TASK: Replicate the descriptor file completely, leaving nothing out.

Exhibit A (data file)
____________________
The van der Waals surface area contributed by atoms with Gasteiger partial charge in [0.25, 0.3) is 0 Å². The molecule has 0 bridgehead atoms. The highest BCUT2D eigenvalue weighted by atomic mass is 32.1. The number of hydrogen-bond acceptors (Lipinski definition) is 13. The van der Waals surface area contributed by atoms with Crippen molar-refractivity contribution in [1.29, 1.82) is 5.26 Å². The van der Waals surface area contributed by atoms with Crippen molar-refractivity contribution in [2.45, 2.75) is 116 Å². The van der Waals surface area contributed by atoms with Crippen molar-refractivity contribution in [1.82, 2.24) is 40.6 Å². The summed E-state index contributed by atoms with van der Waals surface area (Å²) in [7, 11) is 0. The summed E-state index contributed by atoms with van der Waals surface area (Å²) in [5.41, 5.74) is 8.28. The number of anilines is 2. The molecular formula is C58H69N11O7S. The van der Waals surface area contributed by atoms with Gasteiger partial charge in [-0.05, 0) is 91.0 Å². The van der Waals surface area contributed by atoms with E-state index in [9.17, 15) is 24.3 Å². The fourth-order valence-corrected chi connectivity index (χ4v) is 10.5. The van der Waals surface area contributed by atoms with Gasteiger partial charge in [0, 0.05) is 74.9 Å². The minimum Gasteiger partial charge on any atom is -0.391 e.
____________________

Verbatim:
The van der Waals surface area contributed by atoms with Gasteiger partial charge in [0.25, 0.3) is 0 Å². The molecule has 0 bridgehead atoms. The highest BCUT2D eigenvalue weighted by atomic mass is 32.1. The number of hydrogen-bond acceptors (Lipinski definition) is 13. The van der Waals surface area contributed by atoms with Crippen molar-refractivity contribution in [1.29, 1.82) is 5.26 Å². The van der Waals surface area contributed by atoms with Crippen molar-refractivity contribution in [2.45, 2.75) is 116 Å². The van der Waals surface area contributed by atoms with Crippen molar-refractivity contribution in [1.82, 2.24) is 40.6 Å². The summed E-state index contributed by atoms with van der Waals surface area (Å²) in [7, 11) is 0. The summed E-state index contributed by atoms with van der Waals surface area (Å²) in [5.41, 5.74) is 8.28. The number of anilines is 2. The molecular formula is C58H69N11O7S. The van der Waals surface area contributed by atoms with Gasteiger partial charge in [-0.05, 0) is 91.0 Å². The van der Waals surface area contributed by atoms with E-state index in [9.17, 15) is 24.3 Å². The fourth-order valence-corrected chi connectivity index (χ4v) is 10.5. The van der Waals surface area contributed by atoms with Gasteiger partial charge in [0, 0.05) is 74.9 Å². The minimum Gasteiger partial charge on any atom is -0.391 e.